The lights over the top of San Antonio’s AT&T Center parking lot hummed as the silver Toyota Tundra crawled and screeched along, zig-zagging toward the street exit. Inside the cab of the truck, dealing with what had just happened, were Matt Bonner and Stephen Jackson.
Popovich had sat the team down a couple weeks prior to tonight and told them he’d be pairing them off with people they didn’t normally hang out with. Their instructions were simple and plain: bond.
Bonner had been in charge of planning the evening’s festivities.
After a quiet dinner at El Chico’s, they headed to the Coldplay concert.
Jackson had been unsure, asking Bonner, “This ain’t like that Radio Bread trash Brent Barry used to be listening to, is it?”
“Radio Bread?” Bonner had asked with a laugh, “I think you mean Radiohead. And no. This isn’t anything like Radiohead.”
The concert was over now. Horns honked and concert goers shouted and guys in jeans with designs on the back pockets and flip flops sang “Come up to meet you, tell you I’m sorry” loud enough so girls walking a few feet away could hear them.
Bonner and Jackson sat in silence, not wanting to speak for fear of ruining the moment.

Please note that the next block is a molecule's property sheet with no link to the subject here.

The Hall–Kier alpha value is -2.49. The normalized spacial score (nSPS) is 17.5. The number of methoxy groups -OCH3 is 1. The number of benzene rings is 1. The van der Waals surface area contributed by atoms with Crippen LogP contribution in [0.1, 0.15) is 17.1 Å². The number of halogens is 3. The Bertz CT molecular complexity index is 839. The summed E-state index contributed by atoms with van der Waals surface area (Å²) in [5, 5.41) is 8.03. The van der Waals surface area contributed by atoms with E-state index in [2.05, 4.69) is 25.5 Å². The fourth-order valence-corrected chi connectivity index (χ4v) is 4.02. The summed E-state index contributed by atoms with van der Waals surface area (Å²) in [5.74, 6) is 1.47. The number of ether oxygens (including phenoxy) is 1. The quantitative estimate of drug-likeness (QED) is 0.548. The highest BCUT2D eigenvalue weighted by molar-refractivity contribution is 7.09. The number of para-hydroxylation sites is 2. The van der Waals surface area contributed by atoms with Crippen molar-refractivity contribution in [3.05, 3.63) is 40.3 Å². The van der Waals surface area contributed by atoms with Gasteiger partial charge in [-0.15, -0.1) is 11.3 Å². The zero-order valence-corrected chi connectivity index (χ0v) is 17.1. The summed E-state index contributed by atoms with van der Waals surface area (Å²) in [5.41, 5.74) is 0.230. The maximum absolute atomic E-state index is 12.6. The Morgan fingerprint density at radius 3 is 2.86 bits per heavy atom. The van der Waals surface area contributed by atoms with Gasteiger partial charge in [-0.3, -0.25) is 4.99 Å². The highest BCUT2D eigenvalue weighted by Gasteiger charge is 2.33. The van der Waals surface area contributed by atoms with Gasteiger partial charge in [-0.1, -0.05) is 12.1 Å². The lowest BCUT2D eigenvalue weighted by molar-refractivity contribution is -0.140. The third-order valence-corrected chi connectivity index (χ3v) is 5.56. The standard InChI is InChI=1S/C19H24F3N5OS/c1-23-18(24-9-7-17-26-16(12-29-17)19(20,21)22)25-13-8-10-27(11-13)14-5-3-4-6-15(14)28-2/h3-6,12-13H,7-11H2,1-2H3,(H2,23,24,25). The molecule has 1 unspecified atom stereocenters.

The air conditioner was on high and a group of girls walked by and giggled when they realized who was in the truck.
The silence got too loud. Jackson’s knee was bouncing and Bonner popped his neck. Jackson couldn’t take it anymore. He had to say something.
“Yo, Matt, I ain’t even gonna front,” said Stephen Jackson, “That was incredible.”
Bonner held the wheel in his right hand and finished off a bottle of Cherry Coke with his left. He nodded as Jackson spoke.
“I told you,” said Bonner.
“What’s up with that one joint they was playing when they was dropping those big yellow balls filled with lights?” asked Jackson.
“Yellow,” said Bonner.
“Makes sense,” said Jackson, “I’m saying, Bon Bon, that stuff made me feel a way I haven’t felt before.”
During Yellow Jackson had become emotional. They had box seats and the rest in the box were standing. He had been standing with for the whole concert. During Clocks he had even began jumping. He pulled out his phone and waived it back and forth over his head.
But Yellow awakened something in him. He was overcome. He had to sit down.
When Chris Martin sang, “You know I love you so”, Jackson had to excuse himself. Bonner stopped him on his way out and asked him where he was going. Jackson turned around and Bonner saw the tears. Jackson didn’t bother wiping them because sometimes men, even captains, cry.
Jackson looked at Bonner. Then the stage. Then the ground. Then he stared Bonner in the eyes. Bonner could see Jackson was holding his phone.
“I gotta go call my girl, man,” said Jackson.
Bonner let him go.
He hadn’t asked him how the conversation had gone and now, in the truck, his knee continually bouncing and him readjusting in his seat and checking his phone, he could tell that Jackson wanted to talk about it but didn’t know how to.